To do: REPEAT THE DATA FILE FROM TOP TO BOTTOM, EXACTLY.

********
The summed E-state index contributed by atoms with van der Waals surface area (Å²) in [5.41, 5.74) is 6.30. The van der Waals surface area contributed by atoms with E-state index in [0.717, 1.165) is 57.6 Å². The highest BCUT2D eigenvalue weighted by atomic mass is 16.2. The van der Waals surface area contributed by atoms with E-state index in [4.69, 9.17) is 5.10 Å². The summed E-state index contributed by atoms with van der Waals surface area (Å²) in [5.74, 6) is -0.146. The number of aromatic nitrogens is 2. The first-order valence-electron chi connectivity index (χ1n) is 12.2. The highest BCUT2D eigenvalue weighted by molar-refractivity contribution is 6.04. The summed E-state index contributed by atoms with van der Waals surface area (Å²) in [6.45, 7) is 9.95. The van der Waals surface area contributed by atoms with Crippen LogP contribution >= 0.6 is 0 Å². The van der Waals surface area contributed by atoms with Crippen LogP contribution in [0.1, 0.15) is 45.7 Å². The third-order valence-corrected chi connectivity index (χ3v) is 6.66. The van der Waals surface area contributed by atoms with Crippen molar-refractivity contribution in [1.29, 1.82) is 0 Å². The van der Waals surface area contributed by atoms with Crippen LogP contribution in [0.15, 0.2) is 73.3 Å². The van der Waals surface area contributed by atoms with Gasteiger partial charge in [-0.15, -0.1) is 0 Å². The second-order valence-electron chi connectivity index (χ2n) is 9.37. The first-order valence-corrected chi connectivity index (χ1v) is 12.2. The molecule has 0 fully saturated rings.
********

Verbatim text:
The summed E-state index contributed by atoms with van der Waals surface area (Å²) in [5.41, 5.74) is 6.30. The van der Waals surface area contributed by atoms with E-state index in [0.717, 1.165) is 57.6 Å². The highest BCUT2D eigenvalue weighted by atomic mass is 16.2. The van der Waals surface area contributed by atoms with E-state index in [4.69, 9.17) is 5.10 Å². The summed E-state index contributed by atoms with van der Waals surface area (Å²) in [5.74, 6) is -0.146. The number of aromatic nitrogens is 2. The first-order valence-electron chi connectivity index (χ1n) is 12.2. The highest BCUT2D eigenvalue weighted by molar-refractivity contribution is 6.04. The summed E-state index contributed by atoms with van der Waals surface area (Å²) in [6.45, 7) is 9.95. The van der Waals surface area contributed by atoms with Crippen LogP contribution >= 0.6 is 0 Å². The van der Waals surface area contributed by atoms with Crippen LogP contribution in [0.1, 0.15) is 45.7 Å². The third-order valence-corrected chi connectivity index (χ3v) is 6.66. The van der Waals surface area contributed by atoms with Crippen molar-refractivity contribution in [1.29, 1.82) is 0 Å². The van der Waals surface area contributed by atoms with Crippen LogP contribution in [0.15, 0.2) is 73.3 Å². The van der Waals surface area contributed by atoms with Gasteiger partial charge in [-0.15, -0.1) is 0 Å². The second-order valence-electron chi connectivity index (χ2n) is 9.37. The first-order valence-corrected chi connectivity index (χ1v) is 12.2. The molecule has 0 fully saturated rings.